Author:Matt Law (Cardiff University)
Paper short abstract:
Snails from coastal sites can reveal very detailed pictures of land use, environment and taphonomy, although the discipline is relatively under-developed in these contexts compared to inland sites. This paper presents a review of work in the region, and proposes a research agenda.
Paper long abstract:
The sediments of the north coast of the South West Peninsula, from the wind-blown sands of Cornwall to the intertidal peats and clays of the Severn Estuary, have the potential to contain a wealth of archaeological remains, often associated with well-preserved assemblages of snails and other invertebrates. The palaeoenvironmental potential of snails from blown sand was the subject of an important review paper by Evans in 1979, and were summarised more recently by Davies in 2008, however in general molluscan analysis has flourished more in inland sites than on the coast. This paper presents a summary of published and unpublished work to date, highlighting aspects of taphonomy and site history that may be revealed, and proposes an agenda for future invertebrate zooarchaeology in coastal sites in the South West.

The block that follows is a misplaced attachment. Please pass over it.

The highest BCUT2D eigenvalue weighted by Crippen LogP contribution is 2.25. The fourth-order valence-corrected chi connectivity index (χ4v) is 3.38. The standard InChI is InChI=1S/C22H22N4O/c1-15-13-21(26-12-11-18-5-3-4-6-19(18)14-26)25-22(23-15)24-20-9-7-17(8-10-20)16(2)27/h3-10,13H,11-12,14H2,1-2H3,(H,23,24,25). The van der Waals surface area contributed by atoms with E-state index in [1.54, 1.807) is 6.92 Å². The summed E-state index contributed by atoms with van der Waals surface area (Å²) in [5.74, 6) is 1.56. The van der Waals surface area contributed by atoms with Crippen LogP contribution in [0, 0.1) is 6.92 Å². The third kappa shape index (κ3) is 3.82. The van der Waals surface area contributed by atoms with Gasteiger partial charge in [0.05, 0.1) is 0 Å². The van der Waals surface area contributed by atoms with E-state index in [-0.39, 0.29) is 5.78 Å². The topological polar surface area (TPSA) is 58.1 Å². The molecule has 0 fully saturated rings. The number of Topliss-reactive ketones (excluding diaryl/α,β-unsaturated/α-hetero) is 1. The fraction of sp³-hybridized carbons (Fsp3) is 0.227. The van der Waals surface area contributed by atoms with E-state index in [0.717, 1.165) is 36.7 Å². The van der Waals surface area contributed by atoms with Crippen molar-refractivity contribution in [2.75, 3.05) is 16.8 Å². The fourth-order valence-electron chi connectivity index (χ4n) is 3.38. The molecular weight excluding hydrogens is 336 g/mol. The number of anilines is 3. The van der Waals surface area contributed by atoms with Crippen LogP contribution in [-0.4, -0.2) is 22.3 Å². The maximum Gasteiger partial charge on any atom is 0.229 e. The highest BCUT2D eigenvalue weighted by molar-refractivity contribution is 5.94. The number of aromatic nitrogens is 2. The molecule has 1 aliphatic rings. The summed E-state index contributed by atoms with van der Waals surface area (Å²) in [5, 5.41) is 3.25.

Palaeoeconomy and palaeoecology of south west Britain